As the actual human reader of If on a winter's night a traveler, you'll probably be able to identify pretty closely with this one. Over and over, Calvino offers you really interesting beginnings to novels, only to break them off just when they're starting to get good. And it's all crafted, too—it's a technique he's using to show how pleasure is connected to your sense of potential in what you're reading.
As much as you, the Reader, are disappointed with books in this text, your way with the ladies is no different. You're continually attempting to find concrete points of connection with Ludmilla, only to see them swept away by her pesky insistence on being her own person (what nerve). This sort of disappointment arises whenever you try to make the world mean something, then have it constantly contradict your reading. Ugh, world.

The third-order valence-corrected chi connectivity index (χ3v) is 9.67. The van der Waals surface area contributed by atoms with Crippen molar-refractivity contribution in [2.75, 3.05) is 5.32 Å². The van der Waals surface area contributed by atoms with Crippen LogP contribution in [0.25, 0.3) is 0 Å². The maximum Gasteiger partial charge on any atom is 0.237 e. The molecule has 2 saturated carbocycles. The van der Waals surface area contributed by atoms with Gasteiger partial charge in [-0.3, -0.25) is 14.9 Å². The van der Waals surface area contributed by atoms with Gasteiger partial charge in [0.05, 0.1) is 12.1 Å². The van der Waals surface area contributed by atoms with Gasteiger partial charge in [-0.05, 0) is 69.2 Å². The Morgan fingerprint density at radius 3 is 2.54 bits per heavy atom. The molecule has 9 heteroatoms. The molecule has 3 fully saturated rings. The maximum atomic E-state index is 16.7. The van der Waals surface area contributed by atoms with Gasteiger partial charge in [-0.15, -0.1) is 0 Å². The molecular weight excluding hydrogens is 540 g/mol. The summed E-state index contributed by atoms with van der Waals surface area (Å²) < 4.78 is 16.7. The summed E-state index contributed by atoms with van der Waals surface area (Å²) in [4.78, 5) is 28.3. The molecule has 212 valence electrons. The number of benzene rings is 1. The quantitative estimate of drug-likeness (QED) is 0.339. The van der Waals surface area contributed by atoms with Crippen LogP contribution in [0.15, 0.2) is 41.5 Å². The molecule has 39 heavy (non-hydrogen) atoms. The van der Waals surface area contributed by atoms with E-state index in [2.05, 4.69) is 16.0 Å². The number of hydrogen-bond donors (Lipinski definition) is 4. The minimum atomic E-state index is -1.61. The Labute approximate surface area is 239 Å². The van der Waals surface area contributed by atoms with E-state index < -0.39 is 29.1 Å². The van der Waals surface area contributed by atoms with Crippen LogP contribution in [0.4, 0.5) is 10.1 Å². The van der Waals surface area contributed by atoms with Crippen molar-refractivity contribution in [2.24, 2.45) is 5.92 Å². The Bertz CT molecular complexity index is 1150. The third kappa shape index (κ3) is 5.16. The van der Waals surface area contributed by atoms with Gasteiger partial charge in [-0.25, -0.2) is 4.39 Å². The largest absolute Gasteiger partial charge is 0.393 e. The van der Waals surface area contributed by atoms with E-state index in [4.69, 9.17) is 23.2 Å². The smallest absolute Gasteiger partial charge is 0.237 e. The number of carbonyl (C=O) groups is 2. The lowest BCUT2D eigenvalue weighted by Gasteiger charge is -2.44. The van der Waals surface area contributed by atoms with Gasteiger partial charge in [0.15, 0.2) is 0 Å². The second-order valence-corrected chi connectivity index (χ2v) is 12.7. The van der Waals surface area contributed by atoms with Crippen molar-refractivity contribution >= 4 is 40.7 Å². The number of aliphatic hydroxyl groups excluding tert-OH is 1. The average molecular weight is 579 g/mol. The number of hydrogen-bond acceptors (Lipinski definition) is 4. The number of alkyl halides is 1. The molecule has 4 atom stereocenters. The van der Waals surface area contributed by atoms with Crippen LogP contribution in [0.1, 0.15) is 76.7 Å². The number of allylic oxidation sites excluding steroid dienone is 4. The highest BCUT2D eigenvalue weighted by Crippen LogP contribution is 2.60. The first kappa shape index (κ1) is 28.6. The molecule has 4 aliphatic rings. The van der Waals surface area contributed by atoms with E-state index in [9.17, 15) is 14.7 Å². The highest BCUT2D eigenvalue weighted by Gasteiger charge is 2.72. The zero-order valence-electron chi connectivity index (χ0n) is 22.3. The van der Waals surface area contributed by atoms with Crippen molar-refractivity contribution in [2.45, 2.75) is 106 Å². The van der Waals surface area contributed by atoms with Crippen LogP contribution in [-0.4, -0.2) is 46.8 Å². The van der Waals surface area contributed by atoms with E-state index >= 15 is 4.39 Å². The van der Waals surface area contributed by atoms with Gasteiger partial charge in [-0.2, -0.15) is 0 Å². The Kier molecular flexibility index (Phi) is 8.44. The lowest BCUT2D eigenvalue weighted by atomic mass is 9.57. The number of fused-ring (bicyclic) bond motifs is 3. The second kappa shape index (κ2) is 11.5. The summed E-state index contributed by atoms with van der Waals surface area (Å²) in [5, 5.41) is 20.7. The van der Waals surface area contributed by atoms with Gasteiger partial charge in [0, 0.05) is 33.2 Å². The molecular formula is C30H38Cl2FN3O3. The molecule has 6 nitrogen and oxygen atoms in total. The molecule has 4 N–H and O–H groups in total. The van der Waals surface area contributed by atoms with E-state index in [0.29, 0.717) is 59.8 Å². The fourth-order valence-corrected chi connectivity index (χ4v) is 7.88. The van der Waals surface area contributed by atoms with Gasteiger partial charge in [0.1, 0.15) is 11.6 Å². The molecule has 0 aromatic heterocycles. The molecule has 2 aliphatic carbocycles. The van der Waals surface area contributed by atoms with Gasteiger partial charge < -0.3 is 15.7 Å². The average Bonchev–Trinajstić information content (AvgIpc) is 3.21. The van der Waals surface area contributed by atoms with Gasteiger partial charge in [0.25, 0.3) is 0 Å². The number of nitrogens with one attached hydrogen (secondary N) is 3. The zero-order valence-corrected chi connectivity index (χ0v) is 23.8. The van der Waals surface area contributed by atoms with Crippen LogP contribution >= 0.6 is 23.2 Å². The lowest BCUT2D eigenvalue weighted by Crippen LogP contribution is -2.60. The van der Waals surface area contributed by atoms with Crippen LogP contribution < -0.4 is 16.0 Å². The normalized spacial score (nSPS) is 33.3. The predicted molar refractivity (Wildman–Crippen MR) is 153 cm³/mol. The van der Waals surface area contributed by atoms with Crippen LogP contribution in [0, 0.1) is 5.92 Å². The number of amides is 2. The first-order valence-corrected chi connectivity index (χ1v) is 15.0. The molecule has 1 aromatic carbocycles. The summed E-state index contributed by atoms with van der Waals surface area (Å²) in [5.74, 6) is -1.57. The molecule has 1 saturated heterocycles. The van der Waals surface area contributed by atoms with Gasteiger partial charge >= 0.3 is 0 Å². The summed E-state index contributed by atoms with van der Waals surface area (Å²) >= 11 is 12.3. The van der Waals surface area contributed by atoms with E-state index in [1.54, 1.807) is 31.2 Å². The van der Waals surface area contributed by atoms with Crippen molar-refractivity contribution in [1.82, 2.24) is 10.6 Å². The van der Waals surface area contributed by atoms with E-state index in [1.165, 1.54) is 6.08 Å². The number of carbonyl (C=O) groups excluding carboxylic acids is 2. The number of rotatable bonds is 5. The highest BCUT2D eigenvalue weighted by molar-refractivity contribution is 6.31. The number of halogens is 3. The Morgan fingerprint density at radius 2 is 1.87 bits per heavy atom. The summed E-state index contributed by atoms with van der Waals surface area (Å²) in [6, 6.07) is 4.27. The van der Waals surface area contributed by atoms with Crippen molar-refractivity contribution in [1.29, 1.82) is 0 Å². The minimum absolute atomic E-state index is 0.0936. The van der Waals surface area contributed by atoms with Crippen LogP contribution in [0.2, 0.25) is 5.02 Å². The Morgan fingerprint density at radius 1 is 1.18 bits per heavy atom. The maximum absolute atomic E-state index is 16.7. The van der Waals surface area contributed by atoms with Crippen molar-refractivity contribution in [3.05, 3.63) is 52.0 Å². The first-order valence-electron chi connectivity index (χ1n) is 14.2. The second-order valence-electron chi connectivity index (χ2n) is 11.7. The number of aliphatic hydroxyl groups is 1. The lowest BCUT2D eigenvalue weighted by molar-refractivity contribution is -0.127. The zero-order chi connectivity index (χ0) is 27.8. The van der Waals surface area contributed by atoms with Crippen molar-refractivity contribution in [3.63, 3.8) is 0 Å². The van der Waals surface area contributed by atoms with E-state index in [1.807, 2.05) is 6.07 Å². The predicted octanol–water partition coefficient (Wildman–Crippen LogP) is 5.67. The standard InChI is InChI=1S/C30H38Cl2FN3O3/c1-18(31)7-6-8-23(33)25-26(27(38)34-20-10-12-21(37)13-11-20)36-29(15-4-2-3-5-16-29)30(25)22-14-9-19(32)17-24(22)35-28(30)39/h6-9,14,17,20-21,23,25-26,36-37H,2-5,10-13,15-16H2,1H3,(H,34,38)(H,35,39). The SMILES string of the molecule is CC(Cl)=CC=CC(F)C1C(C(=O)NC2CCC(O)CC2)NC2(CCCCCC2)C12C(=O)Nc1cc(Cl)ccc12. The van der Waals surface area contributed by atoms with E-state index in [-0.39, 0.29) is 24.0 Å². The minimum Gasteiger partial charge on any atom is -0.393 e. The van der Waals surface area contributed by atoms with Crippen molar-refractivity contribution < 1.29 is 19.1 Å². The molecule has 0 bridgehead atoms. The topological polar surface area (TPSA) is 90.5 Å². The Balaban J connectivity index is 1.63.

The "disappointment" experienced by the Reader isn't actually disappointment at all, but rather a prolonged feeling of excitement.
Calvino's text suggests that Readers who come to books expecting a clear, straightforward plot are ignorant and don't deserve to feel satisfied.